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Making hay while the sun shines: Quality, stage of maturity

Garry D. Lacefield Published on 01 April 2011

Hay is one of the most versatile of stored forages in that it can be kept for long periods of time with little loss of nutrients if protected from weather; a large number of crops can be successfully used for hay production; it can be produced and fed in small or large amounts; it can be harvested, stored and fed by hand or the production and feeding can be completely mechanized; and hay can supply most nutrients needed by many classes of livestock.

 

hay loses

Hay is, therefore, the most commonly used stored feed on most farms.

Forage quality can be defined as the extent to which a forage has the potential to produce a desired animal response.

Factors that influence forage quality include the following:

• Palatability
Will the animals eat the forage? Animals select one forage over another based on smell, feel and taste.

Palatability may therefore be influenced by texture, leafiness, fertilization, dung or urine patches, moisture content, pest infestation or compounds that cause a forage to taste sweet, sour or salty.

High-quality forages are generally highly palatable.

• Intake
How much will they eat? Animals must consume adequate quantities of forage to perform well. Typically, the higher the palatability and forage quality, the higher the intake.

• Digestibility
How much of the forage will be digested? Digestibility (the extent to which forage is absorbed as it passes through an animal’s digestive tract) varies greatly.

Immature, leafy plant tissues may be 80 to 90 percent digested, while less than 50 percent of mature, stemmy material is digested.

• Nutrient content
Once digested, will the forage provide an adequate level of nutrients?Gain with alfalfa

• Anti-quality factors
Various compounds may be present in forage that can lower animal performance, cause sickness or even result in death. Such compounds include tannins, nitrates, alkaloids, cyanoglycosides, estrogens and mycotoxins.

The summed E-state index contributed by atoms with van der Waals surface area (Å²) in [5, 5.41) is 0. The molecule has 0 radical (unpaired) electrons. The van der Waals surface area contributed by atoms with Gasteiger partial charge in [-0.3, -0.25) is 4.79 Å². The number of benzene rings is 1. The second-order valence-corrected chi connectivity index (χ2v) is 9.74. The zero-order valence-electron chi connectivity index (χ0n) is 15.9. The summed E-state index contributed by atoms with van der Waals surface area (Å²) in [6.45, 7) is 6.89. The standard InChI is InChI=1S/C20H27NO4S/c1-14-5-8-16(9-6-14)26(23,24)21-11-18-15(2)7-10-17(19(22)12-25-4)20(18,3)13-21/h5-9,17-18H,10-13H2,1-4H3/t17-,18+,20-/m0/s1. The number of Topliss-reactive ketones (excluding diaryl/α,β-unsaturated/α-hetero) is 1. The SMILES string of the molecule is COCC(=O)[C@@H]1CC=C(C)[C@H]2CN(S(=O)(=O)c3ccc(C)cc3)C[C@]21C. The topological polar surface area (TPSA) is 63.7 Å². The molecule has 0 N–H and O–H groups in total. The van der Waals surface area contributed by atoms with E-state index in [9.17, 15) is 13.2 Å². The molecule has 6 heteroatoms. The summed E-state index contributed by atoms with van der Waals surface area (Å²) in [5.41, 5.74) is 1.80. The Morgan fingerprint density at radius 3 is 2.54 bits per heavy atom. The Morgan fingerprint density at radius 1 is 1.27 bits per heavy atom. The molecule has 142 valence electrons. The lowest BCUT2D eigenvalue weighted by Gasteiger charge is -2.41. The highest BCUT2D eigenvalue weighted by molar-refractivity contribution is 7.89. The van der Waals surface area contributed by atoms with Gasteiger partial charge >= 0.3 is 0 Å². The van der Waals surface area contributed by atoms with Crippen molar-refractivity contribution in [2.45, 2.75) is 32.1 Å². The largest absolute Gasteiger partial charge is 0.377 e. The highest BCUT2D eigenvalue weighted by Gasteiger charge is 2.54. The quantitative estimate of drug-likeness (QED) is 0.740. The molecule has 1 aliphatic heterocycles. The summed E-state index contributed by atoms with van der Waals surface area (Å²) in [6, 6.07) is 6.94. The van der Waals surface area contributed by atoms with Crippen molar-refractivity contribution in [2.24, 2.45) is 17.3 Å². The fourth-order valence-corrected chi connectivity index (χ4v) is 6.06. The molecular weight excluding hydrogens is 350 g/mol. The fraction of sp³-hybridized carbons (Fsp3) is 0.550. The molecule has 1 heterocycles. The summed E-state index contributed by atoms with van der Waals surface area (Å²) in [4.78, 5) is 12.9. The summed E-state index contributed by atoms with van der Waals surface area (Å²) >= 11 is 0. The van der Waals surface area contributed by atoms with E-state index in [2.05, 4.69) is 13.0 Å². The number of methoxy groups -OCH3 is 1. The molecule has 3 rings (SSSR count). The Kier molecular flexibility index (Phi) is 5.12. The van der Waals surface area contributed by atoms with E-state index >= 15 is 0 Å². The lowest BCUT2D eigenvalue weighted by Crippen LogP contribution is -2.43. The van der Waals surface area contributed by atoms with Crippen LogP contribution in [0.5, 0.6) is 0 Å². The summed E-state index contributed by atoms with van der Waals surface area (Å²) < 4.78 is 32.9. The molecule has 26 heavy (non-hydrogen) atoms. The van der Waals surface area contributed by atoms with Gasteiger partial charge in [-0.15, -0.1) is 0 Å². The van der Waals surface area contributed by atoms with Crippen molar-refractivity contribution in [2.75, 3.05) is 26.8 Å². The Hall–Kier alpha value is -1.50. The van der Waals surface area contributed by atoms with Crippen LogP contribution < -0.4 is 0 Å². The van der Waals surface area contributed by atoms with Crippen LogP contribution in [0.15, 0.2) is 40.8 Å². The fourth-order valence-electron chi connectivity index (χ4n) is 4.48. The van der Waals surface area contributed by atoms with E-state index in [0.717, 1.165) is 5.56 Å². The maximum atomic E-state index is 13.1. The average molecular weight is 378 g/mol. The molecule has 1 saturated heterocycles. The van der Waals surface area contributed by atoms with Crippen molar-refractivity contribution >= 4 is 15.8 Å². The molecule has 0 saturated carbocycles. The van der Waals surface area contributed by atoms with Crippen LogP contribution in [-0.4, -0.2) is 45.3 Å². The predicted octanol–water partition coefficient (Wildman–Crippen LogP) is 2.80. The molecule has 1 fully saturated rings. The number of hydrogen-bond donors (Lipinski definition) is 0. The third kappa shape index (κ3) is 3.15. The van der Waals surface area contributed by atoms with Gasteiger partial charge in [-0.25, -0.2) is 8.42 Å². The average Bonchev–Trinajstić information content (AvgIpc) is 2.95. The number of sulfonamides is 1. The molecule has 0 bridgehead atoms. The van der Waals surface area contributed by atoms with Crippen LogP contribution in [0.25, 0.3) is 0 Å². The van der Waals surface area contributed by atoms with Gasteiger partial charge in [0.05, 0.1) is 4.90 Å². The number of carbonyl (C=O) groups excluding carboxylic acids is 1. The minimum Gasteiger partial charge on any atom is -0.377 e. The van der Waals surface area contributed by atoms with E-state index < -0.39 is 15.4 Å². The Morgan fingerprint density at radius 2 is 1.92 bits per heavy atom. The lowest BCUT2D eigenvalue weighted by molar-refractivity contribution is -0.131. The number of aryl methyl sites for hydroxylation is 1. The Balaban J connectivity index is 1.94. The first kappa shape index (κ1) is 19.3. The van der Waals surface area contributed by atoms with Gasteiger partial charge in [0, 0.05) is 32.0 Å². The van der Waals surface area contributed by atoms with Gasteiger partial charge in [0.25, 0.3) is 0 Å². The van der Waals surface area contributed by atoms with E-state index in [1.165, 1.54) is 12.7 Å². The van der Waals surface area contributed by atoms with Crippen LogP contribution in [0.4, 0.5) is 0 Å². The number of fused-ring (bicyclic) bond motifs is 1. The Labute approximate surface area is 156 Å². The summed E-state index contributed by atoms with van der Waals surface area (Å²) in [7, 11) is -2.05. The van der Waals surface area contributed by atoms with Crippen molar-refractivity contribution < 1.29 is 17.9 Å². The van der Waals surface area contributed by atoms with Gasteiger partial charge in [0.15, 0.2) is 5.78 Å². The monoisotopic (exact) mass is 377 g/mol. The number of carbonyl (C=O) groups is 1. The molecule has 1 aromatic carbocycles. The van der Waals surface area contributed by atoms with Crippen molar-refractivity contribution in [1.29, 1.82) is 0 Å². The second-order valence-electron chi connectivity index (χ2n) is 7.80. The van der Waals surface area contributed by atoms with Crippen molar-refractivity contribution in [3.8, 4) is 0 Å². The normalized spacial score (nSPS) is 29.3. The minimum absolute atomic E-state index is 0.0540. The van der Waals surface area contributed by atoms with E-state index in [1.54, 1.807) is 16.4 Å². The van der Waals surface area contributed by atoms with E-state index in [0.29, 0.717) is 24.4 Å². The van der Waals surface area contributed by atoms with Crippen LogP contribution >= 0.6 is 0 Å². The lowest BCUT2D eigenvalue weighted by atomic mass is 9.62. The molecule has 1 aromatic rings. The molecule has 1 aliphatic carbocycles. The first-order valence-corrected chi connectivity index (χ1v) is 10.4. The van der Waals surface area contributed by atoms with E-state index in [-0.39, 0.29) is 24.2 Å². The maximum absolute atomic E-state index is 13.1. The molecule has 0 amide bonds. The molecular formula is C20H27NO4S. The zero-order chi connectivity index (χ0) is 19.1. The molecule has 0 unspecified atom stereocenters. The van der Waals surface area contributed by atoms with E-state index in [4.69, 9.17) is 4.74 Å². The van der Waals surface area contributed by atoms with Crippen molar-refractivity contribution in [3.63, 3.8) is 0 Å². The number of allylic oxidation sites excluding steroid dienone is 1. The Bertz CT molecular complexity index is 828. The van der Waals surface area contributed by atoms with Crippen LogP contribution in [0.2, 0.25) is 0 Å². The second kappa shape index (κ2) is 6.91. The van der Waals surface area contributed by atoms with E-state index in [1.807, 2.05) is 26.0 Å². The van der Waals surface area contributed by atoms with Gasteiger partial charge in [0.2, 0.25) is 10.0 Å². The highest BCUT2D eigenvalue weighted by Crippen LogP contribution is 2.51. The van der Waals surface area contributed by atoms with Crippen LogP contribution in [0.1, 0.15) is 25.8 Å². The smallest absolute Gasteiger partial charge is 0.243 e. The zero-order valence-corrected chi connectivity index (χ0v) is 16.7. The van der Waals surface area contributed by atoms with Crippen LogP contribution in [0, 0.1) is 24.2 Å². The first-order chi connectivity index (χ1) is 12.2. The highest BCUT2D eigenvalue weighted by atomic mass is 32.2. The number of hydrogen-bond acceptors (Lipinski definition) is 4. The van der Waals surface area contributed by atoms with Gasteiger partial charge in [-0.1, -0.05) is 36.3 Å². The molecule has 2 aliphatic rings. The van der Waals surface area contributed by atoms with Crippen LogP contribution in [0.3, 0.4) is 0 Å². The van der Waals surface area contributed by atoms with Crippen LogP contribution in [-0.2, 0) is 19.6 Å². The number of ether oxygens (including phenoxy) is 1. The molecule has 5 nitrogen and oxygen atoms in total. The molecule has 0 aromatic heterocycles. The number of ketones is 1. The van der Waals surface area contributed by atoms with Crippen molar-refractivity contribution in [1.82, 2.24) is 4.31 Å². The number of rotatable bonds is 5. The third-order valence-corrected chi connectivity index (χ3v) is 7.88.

The presence or severity of these elements depend on the plant species present (including weeds), time of year, environmental conditions and animal sensitivity.

Animal performance is the ultimate test of forage quality. Forage quality encompasses “nutritive value” (the potential for supplying nutrients), how much animals will consume and any anti-quality factors present.

Animals’ performance can be influenced by any of several factors associated with either the plants or the animals.

Failure to give proper consideration to any of these factors may reduce an animal’s performance level, which in turn reduces potential income.

Of all the factors affecting hay quality, stage of maturity when harvested is the most important and the one in which greatest progress can be made.

As legumes and grasses advance from the vegetative to reproductive (seed) stage, they become higher in fiber and lignin content and lower in protein content, digestibility and acceptability to livestock.

The optimum stages of maturity to harvest for yield-quality-persistence compromise is usually when plants are making a transition from vegetative (leafy) to reproductive (flower-seed) stage.

Making the first hay cut early permits aftermath growth to begin at a time when temperature and soil moisture are usually more favorable for plant growth and generally increases total yield per acre.preformance of beef

Curing and handling conditions
After mowing, poor weather and handling conditions can lower hay quality. Rain can cause leaf loss and can leach nutrients from plants during curing.

Sunlight can lower hay quality through bleaching and lowering Vitamin A content. Raking or tedding dry, brittle hay can cause excessive leaf loss.

Hay plants with an 80 percent moisture content must lose approximately 6,000 pounds of water to produce a ton of hay at 20 percent moisture.

Crushing stems (conditioning) at time of mowing will cause stems to dry at more nearly the same rate as leaves. Conditioning will usually decrease the drying time of large-stemmed plants by up to a day and can result in leaf and nutrient savings.

Raking or tedding while hay is moist (about 40 percent moisture) and baling before hay is too dry (below 15 percent moisture) will help reduce leaf losses (see Table 1).

Our overall goal during the haymaking season should be to produce for yield, harvest for quality and market for profit. Throughout the process remember “save the leaves” and “control the controllable.”  FG

Garry Lacefield 

Garry D. Lacefield
Forage Extension Specialist
University of Kentucky

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